Closer to home, China’s fishing fleet continues to flout international laws, making repeated incursions into several sovereign territories around the South China Sea, whilst Beijing continues to stake large territorial claims in disputed areas such as the Senkaku and Spratly Islands. Beyond fishing, there is the worryingly real potential for serious geopolitical escalations with several states, including Japan, The Philippines, Malaysia and Taiwan amongst others, over territory and access to resources.
China’s is the largest Distant Water Fishing fleet (DWF) in the world, with squid representing more than half of the fleet's catch beyond its EEZ. China’s huge maritime expansion has enabled it to dominate the global squid market, estimated to account for 50-70% of global catches in international waters, half of which is then exported for sale in Europe, the US and across Asia.
In the United Kingdom, the demand for squid is strong, with 7100 tonnes imported from across the globe in 2018 according to the most recent Sea Fisheries statistics published by the Westminster’s Marine Management Organisation. China now represents the UK’s largest importer of seafood by tonnage, with 63,000 tonnes imported in 2018. In the case of squid, a short stroll around major supermarkets reveals squid products landed by Chinese vessels readily available on British shelves.
Though it is unclear that any of the squid in British markets came from the illegal fleet fishing in North Korean waters, it is worth pointing out that seafood is notoriously difficult to trace from bait to plate. This is especially true of produce from China’s fragmented DWF, with thousands of vessels operating for different companies, registered to myriad jurisdictions.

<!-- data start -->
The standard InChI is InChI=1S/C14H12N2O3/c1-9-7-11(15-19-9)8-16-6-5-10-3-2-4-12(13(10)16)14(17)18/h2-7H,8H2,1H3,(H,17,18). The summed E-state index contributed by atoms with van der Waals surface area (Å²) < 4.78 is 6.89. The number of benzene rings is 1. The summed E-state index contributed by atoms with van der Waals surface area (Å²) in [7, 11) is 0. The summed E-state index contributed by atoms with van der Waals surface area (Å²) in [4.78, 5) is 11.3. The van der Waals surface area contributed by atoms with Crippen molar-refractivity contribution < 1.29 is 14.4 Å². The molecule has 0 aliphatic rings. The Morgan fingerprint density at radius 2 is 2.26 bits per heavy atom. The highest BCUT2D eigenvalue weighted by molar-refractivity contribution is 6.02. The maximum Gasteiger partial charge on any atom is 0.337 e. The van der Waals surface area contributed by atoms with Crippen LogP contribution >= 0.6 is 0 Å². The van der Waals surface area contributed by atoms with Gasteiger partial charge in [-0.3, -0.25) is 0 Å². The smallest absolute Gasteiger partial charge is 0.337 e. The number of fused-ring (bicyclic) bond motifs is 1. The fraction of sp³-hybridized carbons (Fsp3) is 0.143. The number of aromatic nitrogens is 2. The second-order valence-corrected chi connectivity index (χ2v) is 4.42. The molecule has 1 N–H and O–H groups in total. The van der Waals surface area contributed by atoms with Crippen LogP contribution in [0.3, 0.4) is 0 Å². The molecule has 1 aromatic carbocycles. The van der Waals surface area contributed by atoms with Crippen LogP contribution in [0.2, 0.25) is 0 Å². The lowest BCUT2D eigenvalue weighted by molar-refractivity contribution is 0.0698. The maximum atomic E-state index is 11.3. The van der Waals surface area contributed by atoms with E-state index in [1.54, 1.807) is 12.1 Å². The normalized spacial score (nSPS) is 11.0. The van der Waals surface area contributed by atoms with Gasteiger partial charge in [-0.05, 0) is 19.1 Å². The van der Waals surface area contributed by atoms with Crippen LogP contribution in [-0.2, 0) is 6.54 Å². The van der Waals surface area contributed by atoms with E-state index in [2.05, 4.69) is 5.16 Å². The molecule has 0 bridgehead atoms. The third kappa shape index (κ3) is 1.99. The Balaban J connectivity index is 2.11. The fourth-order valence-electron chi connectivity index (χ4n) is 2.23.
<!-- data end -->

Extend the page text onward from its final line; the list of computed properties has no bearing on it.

Recently published research into the Chinese DWF from the independent Overseas Development Institute concluded as many as 927 Chinese vessels are operating under a foreign registration, with many utilising so called flags of convenience; sailing under the flags of nations where environmental, safety or labour standards are more lapse and less readily enforced, than that of their own state. The research also found that as many as 183 vessels in the Chinese DWF could be involved in illegal, unreported, and unregulated fishing activities, whilst many more may be operating invisibly around the globe, like those discovered in the NBC/The Outlaw Ocean investigation.
The recent discovery highlights the enormity of shortcomings in terms of international law and its enforcement across the world’s oceans. The myriad loopholes and grey areas in legal structures such as the UN Convention of the Law of the Sea coupled with a lack of enforcement in the case of squid fishing, and a lack of transparency in the international supply chain leaves consumers largely in the dark about the hidden cost of their food, beyond that printed on the menu. Highlighting the need to ask the sometimes-uncomfortable questions of where our seafood produce is from, how it is caught, and perhaps most of all, at whose expense?
This journalism was produced in collaboration between The Outlaw Ocean Project and Joseph Sullivan.